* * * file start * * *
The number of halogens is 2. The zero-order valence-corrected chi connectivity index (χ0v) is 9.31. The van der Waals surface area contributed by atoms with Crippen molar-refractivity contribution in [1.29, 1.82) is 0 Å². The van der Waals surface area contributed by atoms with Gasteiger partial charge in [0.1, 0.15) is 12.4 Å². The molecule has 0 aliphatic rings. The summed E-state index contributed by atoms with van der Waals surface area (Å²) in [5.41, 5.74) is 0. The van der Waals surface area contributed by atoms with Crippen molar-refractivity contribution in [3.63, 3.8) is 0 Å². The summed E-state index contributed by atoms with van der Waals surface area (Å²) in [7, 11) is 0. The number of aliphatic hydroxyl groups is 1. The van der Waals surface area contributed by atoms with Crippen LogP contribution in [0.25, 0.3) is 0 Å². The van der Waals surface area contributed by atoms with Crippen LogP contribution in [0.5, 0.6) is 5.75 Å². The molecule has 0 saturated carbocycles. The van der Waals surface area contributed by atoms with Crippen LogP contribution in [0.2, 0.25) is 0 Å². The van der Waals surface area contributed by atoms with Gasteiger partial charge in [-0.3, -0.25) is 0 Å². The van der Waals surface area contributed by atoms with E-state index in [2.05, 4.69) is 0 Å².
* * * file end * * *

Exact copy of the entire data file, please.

The number of halogens is 2. The zero-order valence-corrected chi connectivity index (χ0v) is 9.31. The van der Waals surface area contributed by atoms with Crippen molar-refractivity contribution in [1.29, 1.82) is 0 Å². The van der Waals surface area contributed by atoms with Gasteiger partial charge in [0.1, 0.15) is 12.4 Å². The molecule has 0 aliphatic rings. The summed E-state index contributed by atoms with van der Waals surface area (Å²) in [5.41, 5.74) is 0. The van der Waals surface area contributed by atoms with Crippen molar-refractivity contribution in [3.63, 3.8) is 0 Å². The summed E-state index contributed by atoms with van der Waals surface area (Å²) in [7, 11) is 0. The number of aliphatic hydroxyl groups is 1. The van der Waals surface area contributed by atoms with Crippen LogP contribution in [0.25, 0.3) is 0 Å². The van der Waals surface area contributed by atoms with Crippen LogP contribution in [0.5, 0.6) is 5.75 Å². The molecule has 0 saturated carbocycles. The van der Waals surface area contributed by atoms with Crippen LogP contribution in [0.2, 0.25) is 0 Å². The van der Waals surface area contributed by atoms with Gasteiger partial charge in [-0.3, -0.25) is 0 Å². The van der Waals surface area contributed by atoms with E-state index in [2.05, 4.69) is 0 Å².